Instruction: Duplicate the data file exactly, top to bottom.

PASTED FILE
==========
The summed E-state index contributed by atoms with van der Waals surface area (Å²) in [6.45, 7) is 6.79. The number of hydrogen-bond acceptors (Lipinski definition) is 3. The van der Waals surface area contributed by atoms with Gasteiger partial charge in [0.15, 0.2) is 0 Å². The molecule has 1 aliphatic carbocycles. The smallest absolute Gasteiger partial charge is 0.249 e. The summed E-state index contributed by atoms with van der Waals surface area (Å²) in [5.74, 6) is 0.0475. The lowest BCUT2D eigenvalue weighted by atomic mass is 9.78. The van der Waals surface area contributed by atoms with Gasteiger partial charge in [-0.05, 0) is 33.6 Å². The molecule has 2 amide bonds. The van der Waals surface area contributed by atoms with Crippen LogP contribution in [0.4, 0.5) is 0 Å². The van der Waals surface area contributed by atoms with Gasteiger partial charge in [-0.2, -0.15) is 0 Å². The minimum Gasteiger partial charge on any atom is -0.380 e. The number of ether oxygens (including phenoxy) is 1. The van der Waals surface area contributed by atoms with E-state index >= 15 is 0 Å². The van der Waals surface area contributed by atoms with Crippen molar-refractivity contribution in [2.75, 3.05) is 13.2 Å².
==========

The summed E-state index contributed by atoms with van der Waals surface area (Å²) in [6.45, 7) is 6.79. The number of hydrogen-bond acceptors (Lipinski definition) is 3. The van der Waals surface area contributed by atoms with Gasteiger partial charge in [0.15, 0.2) is 0 Å². The molecule has 1 aliphatic carbocycles. The smallest absolute Gasteiger partial charge is 0.249 e. The summed E-state index contributed by atoms with van der Waals surface area (Å²) in [5.74, 6) is 0.0475. The lowest BCUT2D eigenvalue weighted by atomic mass is 9.78. The van der Waals surface area contributed by atoms with Gasteiger partial charge in [-0.05, 0) is 33.6 Å². The molecule has 2 amide bonds. The van der Waals surface area contributed by atoms with Crippen LogP contribution in [0.4, 0.5) is 0 Å². The van der Waals surface area contributed by atoms with Gasteiger partial charge in [-0.2, -0.15) is 0 Å². The minimum Gasteiger partial charge on any atom is -0.380 e. The number of ether oxygens (including phenoxy) is 1. The van der Waals surface area contributed by atoms with E-state index >= 15 is 0 Å². The van der Waals surface area contributed by atoms with Crippen molar-refractivity contribution in [2.75, 3.05) is 13.2 Å².